Thanks in advance, all. Have a great week.
at 1:49 PM
Tuesday, August 14, 2007
First off, please pardon the scan, as I've had to graft the whole image together because my large format scanner has been in storage since I don't know when. But the fact that I actually had to scan the damn thing in pieces is the whole point of this blog entry.
Anyhoo... a combination of a couple of things brought this image to mind as the next 90 minute exercise that I wanted to do: 1) An entry in Skottie Young's blog about his impassioned affinity and respect for the old-school Image guys (not to mention that great looking 'Grifter' sketch he put up), and 2) Jim Lee's birthday rolled around a couple of days ago. Respect the Jim Lee.
So this past Sunday I started this 'quickie' and...well...it got out of control. Way. Out. Of. Control.
I always had this composition in mind so as it was in my head so it is on the bristol - it's not like I started and just kept adding on and that was the problem. But it's twice the size length-wise than what I would normally do my sketches - basically from a standard 11x14" size now an unwieldy double-page spread. It's just become too much damn drawing for not enough immediate return and I don't know why I did it in the first place. Maybe I was really feeling my oats that morning, but I mean, seriously - ALL the motherf*cking Wildcats?! WTF, Eric! It was fun while I was in the thick of it, but it's come to the point where the concept finishing it up has become a laborious process and I don't think I'm going to have fun doing it. So I think that's it - this is as far as I go for the foreseeable future with this one. The whole point of doing the 90 minute stuff was for fun and for a quick warm-up. This beast, as it has become painfully obvious (at least as it stands now), is no longer either.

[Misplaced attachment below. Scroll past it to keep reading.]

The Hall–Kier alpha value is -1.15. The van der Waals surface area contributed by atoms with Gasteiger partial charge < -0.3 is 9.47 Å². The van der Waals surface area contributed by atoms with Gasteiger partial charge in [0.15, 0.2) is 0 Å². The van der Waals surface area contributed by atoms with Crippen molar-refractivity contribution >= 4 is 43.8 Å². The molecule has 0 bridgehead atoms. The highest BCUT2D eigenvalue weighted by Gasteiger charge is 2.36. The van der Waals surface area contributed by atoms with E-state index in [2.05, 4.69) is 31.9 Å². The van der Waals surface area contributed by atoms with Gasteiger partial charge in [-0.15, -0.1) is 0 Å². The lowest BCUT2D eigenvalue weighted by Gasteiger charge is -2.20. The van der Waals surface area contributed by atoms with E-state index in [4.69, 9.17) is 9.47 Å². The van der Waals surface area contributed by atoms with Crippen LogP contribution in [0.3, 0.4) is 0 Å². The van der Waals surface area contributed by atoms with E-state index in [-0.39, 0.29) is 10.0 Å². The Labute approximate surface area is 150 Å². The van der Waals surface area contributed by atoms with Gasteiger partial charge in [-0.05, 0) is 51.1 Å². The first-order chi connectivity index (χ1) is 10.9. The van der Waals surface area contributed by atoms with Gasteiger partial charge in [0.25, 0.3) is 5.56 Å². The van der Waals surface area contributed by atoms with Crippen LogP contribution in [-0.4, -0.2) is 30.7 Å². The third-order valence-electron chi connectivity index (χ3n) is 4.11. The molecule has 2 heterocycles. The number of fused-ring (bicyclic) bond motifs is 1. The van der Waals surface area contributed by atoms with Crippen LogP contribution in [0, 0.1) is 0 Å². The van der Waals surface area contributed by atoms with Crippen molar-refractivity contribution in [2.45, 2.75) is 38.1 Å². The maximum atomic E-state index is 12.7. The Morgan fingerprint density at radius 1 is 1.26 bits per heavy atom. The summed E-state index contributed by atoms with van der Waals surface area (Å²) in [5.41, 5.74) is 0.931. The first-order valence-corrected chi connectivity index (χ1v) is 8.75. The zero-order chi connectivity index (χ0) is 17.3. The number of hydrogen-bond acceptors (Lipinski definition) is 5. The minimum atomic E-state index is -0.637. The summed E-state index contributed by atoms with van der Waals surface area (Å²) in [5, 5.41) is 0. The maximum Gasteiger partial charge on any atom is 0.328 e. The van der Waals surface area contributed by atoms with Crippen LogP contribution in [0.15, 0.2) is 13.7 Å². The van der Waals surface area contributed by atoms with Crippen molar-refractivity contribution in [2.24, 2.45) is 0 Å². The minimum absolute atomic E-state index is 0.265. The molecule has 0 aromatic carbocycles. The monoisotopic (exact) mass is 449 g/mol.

But since I hadn't put anything up in a couple of days, I thought it'd be nice to share an ambitious, horrible train wreck put to paper. Well, people *have* asked me how loose do I pencil before I go to ink. Here you go, you inquisitive bunch of crazies; the answer is very, VERY loose.
Okay, I'm gonna go do something else now, like..I dunno...Iron Man or something. Enjoy.
at 8:17 AM
Sunday, August 12, 2007